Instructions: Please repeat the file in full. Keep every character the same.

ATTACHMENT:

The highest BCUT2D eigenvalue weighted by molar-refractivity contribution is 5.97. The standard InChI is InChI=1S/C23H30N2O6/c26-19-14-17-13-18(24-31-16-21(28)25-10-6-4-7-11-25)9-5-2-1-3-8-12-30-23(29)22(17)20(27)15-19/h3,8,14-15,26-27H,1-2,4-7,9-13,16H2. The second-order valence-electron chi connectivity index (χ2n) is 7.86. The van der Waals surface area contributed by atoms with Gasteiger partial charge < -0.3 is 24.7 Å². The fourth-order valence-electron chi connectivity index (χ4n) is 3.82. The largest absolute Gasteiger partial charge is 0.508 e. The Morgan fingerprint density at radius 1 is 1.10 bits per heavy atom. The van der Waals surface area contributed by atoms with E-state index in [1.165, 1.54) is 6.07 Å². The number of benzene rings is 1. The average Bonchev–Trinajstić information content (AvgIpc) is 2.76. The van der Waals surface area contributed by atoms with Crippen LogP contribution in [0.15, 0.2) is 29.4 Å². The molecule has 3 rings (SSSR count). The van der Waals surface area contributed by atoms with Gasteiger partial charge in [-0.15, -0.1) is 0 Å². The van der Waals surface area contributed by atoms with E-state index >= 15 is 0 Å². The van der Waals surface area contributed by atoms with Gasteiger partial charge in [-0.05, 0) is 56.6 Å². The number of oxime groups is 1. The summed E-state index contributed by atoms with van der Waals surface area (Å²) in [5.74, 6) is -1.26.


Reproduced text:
The highest BCUT2D eigenvalue weighted by molar-refractivity contribution is 5.97. The standard InChI is InChI=1S/C23H30N2O6/c26-19-14-17-13-18(24-31-16-21(28)25-10-6-4-7-11-25)9-5-2-1-3-8-12-30-23(29)22(17)20(27)15-19/h3,8,14-15,26-27H,1-2,4-7,9-13,16H2. The second-order valence-electron chi connectivity index (χ2n) is 7.86. The van der Waals surface area contributed by atoms with Gasteiger partial charge < -0.3 is 24.7 Å². The fourth-order valence-electron chi connectivity index (χ4n) is 3.82. The largest absolute Gasteiger partial charge is 0.508 e. The Morgan fingerprint density at radius 1 is 1.10 bits per heavy atom. The van der Waals surface area contributed by atoms with E-state index in [1.165, 1.54) is 6.07 Å². The number of benzene rings is 1. The average Bonchev–Trinajstić information content (AvgIpc) is 2.76. The van der Waals surface area contributed by atoms with Crippen LogP contribution in [0.15, 0.2) is 29.4 Å². The molecule has 3 rings (SSSR count). The van der Waals surface area contributed by atoms with Gasteiger partial charge in [-0.15, -0.1) is 0 Å². The van der Waals surface area contributed by atoms with E-state index >= 15 is 0 Å². The van der Waals surface area contributed by atoms with Gasteiger partial charge in [-0.05, 0) is 56.6 Å². The number of oxime groups is 1. The summed E-state index contributed by atoms with van der Waals surface area (Å²) in [5.74, 6) is -1.26.